The Palestinian militant group Hamas has for the first time made details of its top military commanders public.
Hamas has previously kept the identities of its leaders secret
The organisation published pictures of and interviews with seven commanders, giving their names, rank and role, on its website and in a newspaper.
Hamas has previously kept such details secret, amid the threat of assassinations by Israel.
Correspondents say the move is part of an effort by Hamas to claim credit for Israel's withdrawal from Gaza.
Hamas has carried out scores of suicide bombings and other attacks against Israel since the 1990s, while dozens of its fighters and leaders have been killed by the Israeli military.
Each of the seven appears with a biography, stating his rank, how long he has spent in Israeli jails and how many times he has escaped assassination attempts.
Among those identified are the commanders for the southern Gaza Strip, named as Mohammed Abu Shamala, 31, and for the north of the territory, Ahmed Ghaldour, 38.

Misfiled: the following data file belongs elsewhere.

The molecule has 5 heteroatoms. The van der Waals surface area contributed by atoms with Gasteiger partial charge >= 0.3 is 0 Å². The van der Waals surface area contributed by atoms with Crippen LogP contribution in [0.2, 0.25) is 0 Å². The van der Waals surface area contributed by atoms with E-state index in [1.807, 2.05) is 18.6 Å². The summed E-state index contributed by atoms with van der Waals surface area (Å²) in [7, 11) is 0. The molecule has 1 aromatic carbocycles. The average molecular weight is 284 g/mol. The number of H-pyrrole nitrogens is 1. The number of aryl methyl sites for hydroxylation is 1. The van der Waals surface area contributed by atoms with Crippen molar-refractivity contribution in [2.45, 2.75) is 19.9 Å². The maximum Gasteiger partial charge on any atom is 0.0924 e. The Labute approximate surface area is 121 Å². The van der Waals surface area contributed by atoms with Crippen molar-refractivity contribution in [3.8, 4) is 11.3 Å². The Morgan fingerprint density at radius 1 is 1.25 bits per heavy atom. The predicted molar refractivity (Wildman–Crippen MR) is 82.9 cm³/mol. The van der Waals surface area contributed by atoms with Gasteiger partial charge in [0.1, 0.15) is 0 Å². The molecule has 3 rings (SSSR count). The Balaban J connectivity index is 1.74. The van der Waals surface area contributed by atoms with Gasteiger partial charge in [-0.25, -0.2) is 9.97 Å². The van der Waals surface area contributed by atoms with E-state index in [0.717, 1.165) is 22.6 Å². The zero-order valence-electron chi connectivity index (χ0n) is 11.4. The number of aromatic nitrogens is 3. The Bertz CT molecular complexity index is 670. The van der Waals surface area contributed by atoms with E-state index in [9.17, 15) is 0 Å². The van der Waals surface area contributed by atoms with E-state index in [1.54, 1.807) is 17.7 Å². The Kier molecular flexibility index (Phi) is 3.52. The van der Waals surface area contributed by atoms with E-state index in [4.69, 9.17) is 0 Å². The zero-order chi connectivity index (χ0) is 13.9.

HAMAS' TOP COMMANDERS
Mohammed Deif: Number one
Ahmad al-Jabari: Deif deputy
Marwan Isa: Central Gaza Strip
Raed Saad: Gaza City
Ahmed Ghaldour: Northern Gaza Strip
Mohammed Abu Shamala: Southern Gaza Strip
Mohammed al-Sanwar: Khan Yunis
Ahmed Ghaldour is quoted as saying "The next period [after Israel's withdrawal] will be difficult. We have to be strong and wait... There may be quiet days. We need more and more training."
Hamas' military commander in Gaza City, named as Raed Saad, 33, sounded a note of defiance after the Palestinian Authority warned it would not permit armed groups to operate in areas evacuated by Israel.
"These groups will stay to protect our borders because we are not safe from the Zionist enemy. This enemy might return again after the withdrawal," a statement quoted him as saying.
Mohammed Deif, Israel's most wanted fugitive for years, appears at the top of Hamas' list.
Last week Hamas released a video of the fugitive bomb-maker, in which he taunted Israel over its withdrawal from the Gaza Strip.
The BBC's Alan Johnston in Gaza says Hamas argues its attacks succeeded in driving the Israelis out of Gaza and it sees the withdrawal as a major propaganda coup.
He says the group's decision to name its senior military figures is part of its effort to gain credit for what it sees as an Israeli defeat.